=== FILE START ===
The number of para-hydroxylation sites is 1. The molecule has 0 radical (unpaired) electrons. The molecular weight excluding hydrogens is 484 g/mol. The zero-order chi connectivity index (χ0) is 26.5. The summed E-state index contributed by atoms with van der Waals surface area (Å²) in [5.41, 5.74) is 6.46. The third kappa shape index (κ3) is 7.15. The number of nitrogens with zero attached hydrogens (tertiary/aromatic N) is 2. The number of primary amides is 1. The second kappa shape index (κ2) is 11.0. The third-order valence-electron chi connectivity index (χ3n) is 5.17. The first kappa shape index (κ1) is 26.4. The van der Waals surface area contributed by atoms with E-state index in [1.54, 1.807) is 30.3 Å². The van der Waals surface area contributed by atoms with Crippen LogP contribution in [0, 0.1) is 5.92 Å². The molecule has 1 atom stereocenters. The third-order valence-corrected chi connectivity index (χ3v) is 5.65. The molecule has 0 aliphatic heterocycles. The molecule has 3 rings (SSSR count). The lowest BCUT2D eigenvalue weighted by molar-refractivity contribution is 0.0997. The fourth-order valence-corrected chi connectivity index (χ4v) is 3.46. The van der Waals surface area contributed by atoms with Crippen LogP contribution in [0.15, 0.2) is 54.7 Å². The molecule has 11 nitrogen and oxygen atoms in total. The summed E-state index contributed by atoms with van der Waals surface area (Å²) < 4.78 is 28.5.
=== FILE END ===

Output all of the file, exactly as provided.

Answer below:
The number of para-hydroxylation sites is 1. The molecule has 0 radical (unpaired) electrons. The molecular weight excluding hydrogens is 484 g/mol. The zero-order chi connectivity index (χ0) is 26.5. The summed E-state index contributed by atoms with van der Waals surface area (Å²) in [5.41, 5.74) is 6.46. The third kappa shape index (κ3) is 7.15. The number of nitrogens with zero attached hydrogens (tertiary/aromatic N) is 2. The number of primary amides is 1. The second kappa shape index (κ2) is 11.0. The third-order valence-electron chi connectivity index (χ3n) is 5.17. The first kappa shape index (κ1) is 26.4. The van der Waals surface area contributed by atoms with E-state index in [1.54, 1.807) is 30.3 Å². The van der Waals surface area contributed by atoms with Crippen LogP contribution in [0, 0.1) is 5.92 Å². The molecule has 1 atom stereocenters. The third-order valence-corrected chi connectivity index (χ3v) is 5.65. The molecule has 0 aliphatic heterocycles. The molecule has 3 rings (SSSR count). The lowest BCUT2D eigenvalue weighted by molar-refractivity contribution is 0.0997. The fourth-order valence-corrected chi connectivity index (χ4v) is 3.46. The van der Waals surface area contributed by atoms with Crippen LogP contribution in [0.15, 0.2) is 54.7 Å². The molecule has 11 nitrogen and oxygen atoms in total. The summed E-state index contributed by atoms with van der Waals surface area (Å²) < 4.78 is 28.5.